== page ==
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The Civil and Criminal Penalties for Texting While Driving

Texting and driving is a dangerous habit, but there are more penalties than you may realize if caught in the act.

Everyone has had it happen to them – you are driving when you suddenly notice a car in front of you drifting and swerving all over the road.  We all try to keep our distance from these cars for a number of reasons.  If you do eventually get closer to the car or pass it, the odds are that you will see why the driver was swerving and you will likely mutter a few choice words to no one in particular - the driver is texting or using a cell phone. Using a cell phone while driving is not the best habit, but texting while driving is even more dangerous.  It takes a driver’s eyes and focus completely off of the road, greatly increasing the chance of harm to the driver and his passengers, other cars on the road and pedestrians in the area. Due to this now prevalent public safety hazard, the Massachusetts legislature has taken steps aimed at stopping this dangerous behavior by enacting The Safe Driving Law.

In effect since September 30, 2010, the law makes it illegal for a driver operating a vehicle to use a cell phone or device with internet capabilities for writing, sending, or reading electronic messages. The law applies even when your car is stopped in traffic, whether it be at a red light or in bumper to bumper traffic.  The law imposes civil fines, but also provides for criminal penalties in the event that a driver causes injury to a person (another operator, a passenger, a pedestrian) while texting and driving.  These criminal penalties have some teeth as well – a 60-day license suspension and $500 reinstatement fee for first time offenders.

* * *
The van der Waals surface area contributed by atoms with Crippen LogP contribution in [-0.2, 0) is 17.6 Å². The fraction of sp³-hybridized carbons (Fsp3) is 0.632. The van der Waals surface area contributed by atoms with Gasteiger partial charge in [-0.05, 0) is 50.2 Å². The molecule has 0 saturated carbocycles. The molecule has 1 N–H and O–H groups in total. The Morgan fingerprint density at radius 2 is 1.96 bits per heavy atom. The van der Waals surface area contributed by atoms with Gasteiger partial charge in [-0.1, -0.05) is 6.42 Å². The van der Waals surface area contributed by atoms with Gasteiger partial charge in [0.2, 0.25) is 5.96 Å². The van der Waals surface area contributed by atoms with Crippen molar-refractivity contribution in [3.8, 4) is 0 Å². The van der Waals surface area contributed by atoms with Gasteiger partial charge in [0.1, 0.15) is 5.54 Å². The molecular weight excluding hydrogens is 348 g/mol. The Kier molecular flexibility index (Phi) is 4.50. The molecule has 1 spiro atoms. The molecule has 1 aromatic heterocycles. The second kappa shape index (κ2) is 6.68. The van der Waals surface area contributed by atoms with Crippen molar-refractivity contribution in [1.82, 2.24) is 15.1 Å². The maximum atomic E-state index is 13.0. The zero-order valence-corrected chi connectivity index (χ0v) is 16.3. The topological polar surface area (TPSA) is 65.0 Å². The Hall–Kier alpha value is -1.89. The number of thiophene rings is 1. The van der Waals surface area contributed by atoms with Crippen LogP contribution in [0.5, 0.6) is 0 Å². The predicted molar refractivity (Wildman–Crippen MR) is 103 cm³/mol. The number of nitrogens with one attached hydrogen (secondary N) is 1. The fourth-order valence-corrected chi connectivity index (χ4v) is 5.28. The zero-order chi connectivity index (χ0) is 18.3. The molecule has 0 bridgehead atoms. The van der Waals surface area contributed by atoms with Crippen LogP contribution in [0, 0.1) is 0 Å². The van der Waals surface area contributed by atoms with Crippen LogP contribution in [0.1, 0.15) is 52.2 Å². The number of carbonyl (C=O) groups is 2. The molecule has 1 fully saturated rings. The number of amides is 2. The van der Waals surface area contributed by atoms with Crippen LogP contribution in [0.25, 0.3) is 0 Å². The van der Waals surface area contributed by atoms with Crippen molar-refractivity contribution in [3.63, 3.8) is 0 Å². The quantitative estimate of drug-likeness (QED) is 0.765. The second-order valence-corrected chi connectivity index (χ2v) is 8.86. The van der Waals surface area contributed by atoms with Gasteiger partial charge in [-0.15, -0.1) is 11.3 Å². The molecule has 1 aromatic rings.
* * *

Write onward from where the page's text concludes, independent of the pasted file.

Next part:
If a driver violates The Safe Driving Law and causes injury to another, the driver can also be held accountable in a civil lawsuit. In Massachusetts, violation of the law (if proven) would not automatically mean that the driver was negligent, but it would be evidence of the driver’s negligence, and, most likely, pretty convincing evidence.  A jury will likely not have much tolerance for a person who caused an accident and injuries because the driver was too busy texting to pay attention to the road.

The Safe Driving Law is meant to curb people’s urges to distract themselves with their mobile devices and all the distractions they provide.  As the capabilities of mobile devices grows (seemingly exponentially), more and more people are being injured due to distracted drivers.  Do yourself a favor and use a hands-free device when operating your vehicle or better yet, shut your phone off or put it in the back seat so you won’t be tempted to sneak a peek at the latest text, e-mail or surely earth-shattering Facebook update that comes across the screen of your phone.   It could save your life or someone else’s.

This post is contributed by a community member. The views expressed in this blog are those of the author and do not necessarily reflect those of Patch Media Corporation. Everyone is welcome to submit a post to Patch. If you'd like to post a blog, go here to get started.

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